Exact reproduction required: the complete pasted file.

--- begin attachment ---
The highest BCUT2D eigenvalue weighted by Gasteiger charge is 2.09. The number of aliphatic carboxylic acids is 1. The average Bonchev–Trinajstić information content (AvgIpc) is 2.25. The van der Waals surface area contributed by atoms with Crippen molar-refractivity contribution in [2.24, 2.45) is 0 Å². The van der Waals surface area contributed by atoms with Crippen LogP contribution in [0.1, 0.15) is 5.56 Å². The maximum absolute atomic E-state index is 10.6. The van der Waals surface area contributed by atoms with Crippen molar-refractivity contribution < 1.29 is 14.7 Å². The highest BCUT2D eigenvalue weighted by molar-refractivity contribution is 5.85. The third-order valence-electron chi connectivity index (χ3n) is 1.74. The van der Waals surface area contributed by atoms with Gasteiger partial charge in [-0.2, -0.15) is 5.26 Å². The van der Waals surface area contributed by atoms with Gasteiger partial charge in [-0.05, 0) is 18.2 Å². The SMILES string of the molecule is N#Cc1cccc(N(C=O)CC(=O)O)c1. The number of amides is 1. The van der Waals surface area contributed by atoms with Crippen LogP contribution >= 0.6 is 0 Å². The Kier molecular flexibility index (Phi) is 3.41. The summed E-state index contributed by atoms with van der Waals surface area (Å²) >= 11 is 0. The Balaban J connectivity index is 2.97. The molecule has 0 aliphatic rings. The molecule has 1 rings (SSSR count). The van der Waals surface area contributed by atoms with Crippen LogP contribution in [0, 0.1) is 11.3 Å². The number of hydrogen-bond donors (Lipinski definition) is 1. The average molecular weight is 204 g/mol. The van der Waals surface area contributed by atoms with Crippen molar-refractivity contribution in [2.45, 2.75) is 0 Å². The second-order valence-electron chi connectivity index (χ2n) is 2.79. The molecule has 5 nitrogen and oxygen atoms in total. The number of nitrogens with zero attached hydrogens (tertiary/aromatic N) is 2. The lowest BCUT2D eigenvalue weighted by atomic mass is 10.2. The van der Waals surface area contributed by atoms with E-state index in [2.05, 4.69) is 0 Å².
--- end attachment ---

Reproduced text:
The highest BCUT2D eigenvalue weighted by Gasteiger charge is 2.09. The number of aliphatic carboxylic acids is 1. The average Bonchev–Trinajstić information content (AvgIpc) is 2.25. The van der Waals surface area contributed by atoms with Crippen molar-refractivity contribution in [2.24, 2.45) is 0 Å². The van der Waals surface area contributed by atoms with Crippen LogP contribution in [0.1, 0.15) is 5.56 Å². The maximum absolute atomic E-state index is 10.6. The van der Waals surface area contributed by atoms with Crippen molar-refractivity contribution < 1.29 is 14.7 Å². The highest BCUT2D eigenvalue weighted by molar-refractivity contribution is 5.85. The third-order valence-electron chi connectivity index (χ3n) is 1.74. The van der Waals surface area contributed by atoms with Gasteiger partial charge in [-0.2, -0.15) is 5.26 Å². The van der Waals surface area contributed by atoms with Gasteiger partial charge in [-0.05, 0) is 18.2 Å². The SMILES string of the molecule is N#Cc1cccc(N(C=O)CC(=O)O)c1. The number of amides is 1. The van der Waals surface area contributed by atoms with Crippen LogP contribution >= 0.6 is 0 Å². The Kier molecular flexibility index (Phi) is 3.41. The summed E-state index contributed by atoms with van der Waals surface area (Å²) >= 11 is 0. The Balaban J connectivity index is 2.97. The molecule has 0 aliphatic rings. The molecule has 1 rings (SSSR count). The van der Waals surface area contributed by atoms with Crippen LogP contribution in [0, 0.1) is 11.3 Å². The number of hydrogen-bond donors (Lipinski definition) is 1. The average molecular weight is 204 g/mol. The van der Waals surface area contributed by atoms with Crippen molar-refractivity contribution in [2.45, 2.75) is 0 Å². The second-order valence-electron chi connectivity index (χ2n) is 2.79. The molecule has 5 nitrogen and oxygen atoms in total. The number of nitrogens with zero attached hydrogens (tertiary/aromatic N) is 2. The lowest BCUT2D eigenvalue weighted by atomic mass is 10.2. The van der Waals surface area contributed by atoms with E-state index in [2.05, 4.69) is 0 Å².